The Drawn Chorus Collective is set to show off its talents in its forthcoming The Greatest Show On Earth exhibition, which will feature work from 24 illustrators inspired by circuses, freak shows and fairs in literature.
The exhibition, which will take place at Battersea's The Gallery on the Corner, is set to begin on 18th September.
We spoke to one of the exhibition's organisers, Abigail Moulder, to find out more about Drawn Chorus and the exhibition.
How did the Drawn Chorus Collective come together?
"Drawn Chorus came together when a number of us finished our degrees at Middlesex University. We knew we would miss the studio atmosphere and the support and advice we got from each other while there.
"Three of us, Alex Moore, Eileen Kai Hing Kwan and I, had been very good at organising events and pop up shops while in our final year, and we hit upon the idea of bringing together the illustrators we loved in a group exhibition.
"This first exhibition went really well and from that point Drawn Chorus was born. The group keeps growing and we've increasingly received interest from other artists wishing to become a Choruser too. We do also welcome guest artists in our exhibitions; for The Greatest Show on Earth, we have the very talented Andrew Baker, Linda Hughes and Oat Montein exhibiting some fabulous pieces!"
How did you choose the theme for the exhibition?
"Our last show, Curiouser and Curiouser, had a definite focus on whimsy and fancy (including our themed Mad Hatter's Tea Party Private View) and we wanted to continue on from that with this show.
"The circus has such a sense of fantasy made real, whether the frivolous childish dream or the darker nightmare. We felt that the circus would be a perfect next theme for our collective.
"We try to draw the viewer into a world that is a marvelous and unique and bring a twist of something a little bit special; this show will also have a themed private view with sights and sounds to scintillate your senses!"
In this article is a selection of previews of the work that will be on show at the Drawn Chorus' The Greatest Show On Earth exhibition, as well as some quotes from the artists themselves about their pieces.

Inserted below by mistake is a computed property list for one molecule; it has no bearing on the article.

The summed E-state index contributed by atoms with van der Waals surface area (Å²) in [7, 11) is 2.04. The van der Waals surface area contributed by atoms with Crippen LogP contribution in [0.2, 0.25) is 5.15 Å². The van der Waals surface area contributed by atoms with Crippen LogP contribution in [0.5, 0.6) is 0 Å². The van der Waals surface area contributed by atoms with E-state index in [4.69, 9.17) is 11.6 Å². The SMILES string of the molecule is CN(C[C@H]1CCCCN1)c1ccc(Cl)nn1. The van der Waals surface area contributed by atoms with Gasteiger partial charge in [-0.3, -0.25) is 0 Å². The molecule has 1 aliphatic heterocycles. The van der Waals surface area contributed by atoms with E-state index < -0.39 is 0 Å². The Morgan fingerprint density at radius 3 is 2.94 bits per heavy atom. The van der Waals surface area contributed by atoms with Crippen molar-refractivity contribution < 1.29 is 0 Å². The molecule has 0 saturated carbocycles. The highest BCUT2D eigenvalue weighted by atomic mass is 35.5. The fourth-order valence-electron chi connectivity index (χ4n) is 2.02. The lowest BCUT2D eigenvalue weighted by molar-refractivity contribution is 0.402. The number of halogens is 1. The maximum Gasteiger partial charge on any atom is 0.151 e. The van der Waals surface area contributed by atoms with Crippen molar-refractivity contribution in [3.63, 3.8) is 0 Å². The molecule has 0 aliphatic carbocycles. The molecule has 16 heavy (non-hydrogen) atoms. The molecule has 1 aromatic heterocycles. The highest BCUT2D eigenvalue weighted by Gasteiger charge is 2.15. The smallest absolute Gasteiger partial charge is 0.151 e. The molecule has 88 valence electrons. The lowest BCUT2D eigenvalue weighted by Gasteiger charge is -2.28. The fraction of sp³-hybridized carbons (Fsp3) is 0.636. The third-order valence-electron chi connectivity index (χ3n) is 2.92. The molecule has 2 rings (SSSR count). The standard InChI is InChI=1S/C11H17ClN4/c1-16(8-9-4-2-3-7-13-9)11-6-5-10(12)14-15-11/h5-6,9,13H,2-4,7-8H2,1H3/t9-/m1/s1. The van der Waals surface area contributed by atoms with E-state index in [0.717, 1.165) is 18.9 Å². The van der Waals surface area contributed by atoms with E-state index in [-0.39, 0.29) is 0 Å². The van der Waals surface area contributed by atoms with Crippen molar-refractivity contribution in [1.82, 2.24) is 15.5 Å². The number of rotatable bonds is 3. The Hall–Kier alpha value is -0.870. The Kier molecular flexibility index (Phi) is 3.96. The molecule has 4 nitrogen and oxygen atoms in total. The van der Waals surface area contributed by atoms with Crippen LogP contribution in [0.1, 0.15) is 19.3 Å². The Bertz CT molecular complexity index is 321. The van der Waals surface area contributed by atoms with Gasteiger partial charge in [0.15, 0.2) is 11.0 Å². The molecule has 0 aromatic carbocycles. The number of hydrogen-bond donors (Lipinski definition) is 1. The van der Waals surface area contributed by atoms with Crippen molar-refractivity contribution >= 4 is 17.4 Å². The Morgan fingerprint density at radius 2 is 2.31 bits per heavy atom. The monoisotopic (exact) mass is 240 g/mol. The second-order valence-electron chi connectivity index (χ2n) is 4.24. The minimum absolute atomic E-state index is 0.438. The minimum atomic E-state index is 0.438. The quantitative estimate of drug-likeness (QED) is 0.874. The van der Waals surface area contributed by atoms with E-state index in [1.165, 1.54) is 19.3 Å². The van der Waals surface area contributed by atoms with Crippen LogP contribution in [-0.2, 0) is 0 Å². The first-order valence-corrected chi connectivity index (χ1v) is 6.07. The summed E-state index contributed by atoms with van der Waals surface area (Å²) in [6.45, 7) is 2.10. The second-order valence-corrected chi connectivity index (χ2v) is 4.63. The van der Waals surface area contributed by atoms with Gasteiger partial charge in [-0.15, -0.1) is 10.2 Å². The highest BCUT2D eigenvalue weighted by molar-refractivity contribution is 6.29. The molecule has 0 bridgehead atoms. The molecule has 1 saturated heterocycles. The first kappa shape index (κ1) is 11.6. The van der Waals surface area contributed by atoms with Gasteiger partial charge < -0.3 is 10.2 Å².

Use the slideshow controls above and right to see them.
"Compared to the buzzing studio environment at university, working in the real world can be a pretty isolated experience. One of the things I've missed the most is being surrounded by a group of amazing creative people you could bounce off along with seeing their creative process and output first-hand.
"I think this was a sentiment shared by the group because pretty much the second we'd taken down our last show, "Curiouser and Curiouser", everyone was talking about the next thing we were going to do together.
"The theme of circuses, freak shows and fairs for our new exhibition is an exciting subject matter. I'm really drawn to the unusual characters who populate the theme and the literature surrounding it.
"This piece was inspired by Ray Bradbury's Something Wicked This Way Comes. I'd read the book long before we'd even thought of 'The Greatest Show on Earth' and had been itching for a chance to take a crack at it so what better opportunity!
"I wanted to play with the dark and sinister side of Cooger and Dark's traveling carnival that the book's protagonists seemingly stumble into. Asides from the malevolent Mr. Dark, the whole circus is populated by a host of creepy characters who were just begging to be drawn."
Eileen Kai Hing Kwan
"I draw with pencil on paper, and I didn't want to draw the iconic colourful and cheerful picture that permeates the word 'Circus'.
"I read The Night Circus by Erin Morgenstern, and her enrapturing black and white, Le Cirque des Rêves (The Circus of Dreams) was perfect.
"My pieces are imagined circus freaks inspired by the beautifully eerie and dream-like imagery from Morgenstern's tale - I aim to draw in and delight people with my illustrations."
"I decided to base some of my pieces on Dr Seuss's If I ran the Circus. The reason for this is that I loved the fantastical circus imagery created through the eyes of a child (and who better to understand the wonder of the circus world?).
"My "noble apes without fear" counterpose the silliness of Seuss with the more classical portraits of traditional knights, an oxymoron that I think Seuss would appreciate!"
"I love creating work for an exhibition because it allows me to be more experimental and bolder than I would be with client work, and the circus as a theme is just a wonderful starting point. I've been reading Nights at the Circus by Angela Carter and it's been hugely inspiring"
"I was keen to take part in the exhibition and become a part of the collective because a lot of the members are great friends of mine. We went to university together and I know how talented every single person in the collective is and I just really wanted to work along side them again. They're a very inspirational bunch.
"The pieces I'm contributing are inspired by the book The Night Circus by Erin Morgenstern. Each one is a different character from the story, matched to one of the major arcana cards from a Tarot deck. Tarot cards, fortune telling and fate feature heavily in the book and I wanted to show how each characters role is given to them very early on and how they affect each others fate and circumstance."
The illustrations on the following pages will be sold as part of postcard packs at the exhibition, alongside a number of illustrated items, including toys, jewellery and prints, in the gallery shop.
This Ring Master postcard is by Alex Moore.
Plate Spinner by Emma Block.
Horse by Tavi Austin.
Illustrated Man by Ben Hendy.
Fortune Teller by Amber Cooper Davis.